Wednesday, March 26, 2008


A week of writing alone, cut off. It's lonely, but I can think.
I've been meaning to write this for a while. I don't have a nice clean ending; maybe there isn't one. Well, actually I think there is, but I haven't articulated it yet. That's OK, it'll come along. Photo is of my diving buddy's light illuminating his instrument console at night, 98 feet below the surface of Puget Sound.


Kneeling on the sea floor, at a nervous peace with the world. The intake of breath is a hiss. The exhale is a guttural rumble of bubbles rushing upward, thrumming at my temples, muted by thick neoprene. A trickle of water finds a weakness in my wetsuit and icicles down my spine.
It’s night and I feel alone but then my swinging lamp illuminates Todd’s upper torso, the black neoprene and hoses and bubbles, and there’s a flash when the light finds the glass plate of his mask. Then he’s gone again in the murk.
I kneel, still.
Something bumps into me. Todd. He backs away a few feet. For a moment I see his expression is calm in his mask.
I switch off my light and I'm painted over by darkness. Now there are no ghostly washes coursing by. There is simply nothing. The dark of deep space, far from any star.
I take a moment to calm my breath. Then I raise my hand, slowly in front of my mask. I can’t see it. I push it forward through the seawater, fingers splayed out, and suddenly five streamers of glowing motes appear before me, twirling tendrils of light that flow like impossible fire from my thickly-gloved fingertips. Phosphorescent plankton. Uncountable, microscopic dinoflagellates. We are descended from the same original life forms. I share some of their DNA.
I sweep my arm to the side, igniting a curtain of grass-green points. The curtain warps and then winks out, trailing end first. I wave the other way, entranced by the lights just as I've been taken hold of by other lights, in ice, or the sky. The looping points look like the Arctic aurora, but fragmented, frozen and shattered, tumbling through space.
Something is wrong. I’m off the bottom, floating free. What is this I fumble for my light as my body seems to rotate in a slow backward somersault. When I come upright again my fins don’t brush the sand. Stupid! You didn’t stay buoyancy negative! Where’s Todd? Where’s up?
I can’t find my light. I’m in my bubbles. That’s wrong. They should be rising above me. It means I'm ascending!
Suddenly the cold liquid weight above breaks across the back of my skull and I bob up on the surface. The moon is behind thin clouds and the water is black and calm except for some wriggling silver strokes.
Where the hell is Todd? What the hell am I doing on the surface?
I swish an arm to turn in place and Todd rises up from a roil of bubbles.
He pops his regulator from his mask and says “What the hell?”
“No idea,” I say, “No idea. I lost bouyancy control. I just shot up!”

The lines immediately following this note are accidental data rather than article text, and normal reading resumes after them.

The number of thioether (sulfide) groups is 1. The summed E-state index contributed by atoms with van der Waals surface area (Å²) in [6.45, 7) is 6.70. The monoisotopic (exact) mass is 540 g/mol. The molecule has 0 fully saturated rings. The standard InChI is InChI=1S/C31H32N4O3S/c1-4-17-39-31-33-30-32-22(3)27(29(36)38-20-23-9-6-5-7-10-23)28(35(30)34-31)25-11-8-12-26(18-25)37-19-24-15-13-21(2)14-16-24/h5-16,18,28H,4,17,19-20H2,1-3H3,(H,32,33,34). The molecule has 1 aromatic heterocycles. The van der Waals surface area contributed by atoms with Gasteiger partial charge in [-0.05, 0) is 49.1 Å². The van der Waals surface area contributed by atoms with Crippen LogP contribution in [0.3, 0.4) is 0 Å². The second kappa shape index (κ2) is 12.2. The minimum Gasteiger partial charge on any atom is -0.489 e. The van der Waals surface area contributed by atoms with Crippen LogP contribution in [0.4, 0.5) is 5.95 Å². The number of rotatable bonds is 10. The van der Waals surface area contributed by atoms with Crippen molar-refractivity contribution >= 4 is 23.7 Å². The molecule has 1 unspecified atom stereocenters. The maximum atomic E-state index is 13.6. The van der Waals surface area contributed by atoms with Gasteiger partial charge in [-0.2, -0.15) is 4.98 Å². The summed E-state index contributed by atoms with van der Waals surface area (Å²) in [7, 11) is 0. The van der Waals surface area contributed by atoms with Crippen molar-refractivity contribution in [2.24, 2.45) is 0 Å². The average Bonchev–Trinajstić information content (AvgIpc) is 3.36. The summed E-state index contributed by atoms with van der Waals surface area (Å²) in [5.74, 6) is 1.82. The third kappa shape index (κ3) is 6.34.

“Me too,” he says, then, feeling underwater, “I think one of my fins came off…Yeah, I only have one fin.”
I’m confused. Todd’s fin can wait. An uncontrolled ascent is the worst thing we can do here. No, no, I think, we haven’t been down long or deep enough for the bends! Have we? Right now I can’t remember anything.
Shining my light at my wrist depth gauge, I read the numbers. They're deadly. I blurt out “Todd, we shot up from 23 meters! That’s over 70 feet! We gotta go back down and do a safety stop!”
“What? No way. We weren’t more than 30 feet down.”
“I’m telling you my gauge reads 23 meters,” I say, lowering my mask. “I’m going back down. Seventy feet! I’m not getting bent on my 30th dive!”
Todd shakes his head and says “No way we were that deep!” He looks at me, preparing to go back down, as if I’m crazy.
I don’t care. I believe my instrument. I bite the regulator again and breathe in as I deflate my vest and start to sink.
Dropping slowly, steadily. Hordes of dinoflagellates mark my descent, a fading column of green blinks.
Waves of shame roll over me. I’m worried about the bends, or embolism. Damn, my 30th dive and I shot to the surface! Idiot! Todd did, too. How did that happen to both of us at the same moment?
Crunch. I’m on the bottom.
I switch on my light. Todd’s fin is just a few feet away. It lies like a corpse on the sand. I grab it, hook the strap through my elbow, and then kneel and stare obsessively at the digits counting time on my dive console. Three minutes pass, then a fourth. I inflate the vest just enough to feel my knees rise slowly from the sand.
At the surface Todd is resting, just floating, laying back in the water, his vest fully inflated.
I pop out my regulator and hand Todd his fin. The only sound is water dripping from my mask onto the still water.
“You found it!” Todd says.
“Yeah, it was right there. So, no problems? You OK?” I half expected to find him twitching or red-eyed, ‘hit’ by the rapid ascent.
“Nope. It’s a beautiful night,” he says calmly, fumbling to strap his fin back on for the swim to shore.
“I don’t get it.” I look at my depth gauge. Twenty-three again. Wait. Twenty-three what? Does that mark mean feet or meters? The display is too small, and it’s too dark. I put my eye right up to the plastic housing and squint as I shine my light on the instrument.
“Oh hell,” I mutter. “Feet. Not meters. Feet!”
“I told you, man,” Todd laughs.
“We were only 23 feet down! I can’t believe it! How could I be so wrong?”

(c) Cameron M. Smith, 2008

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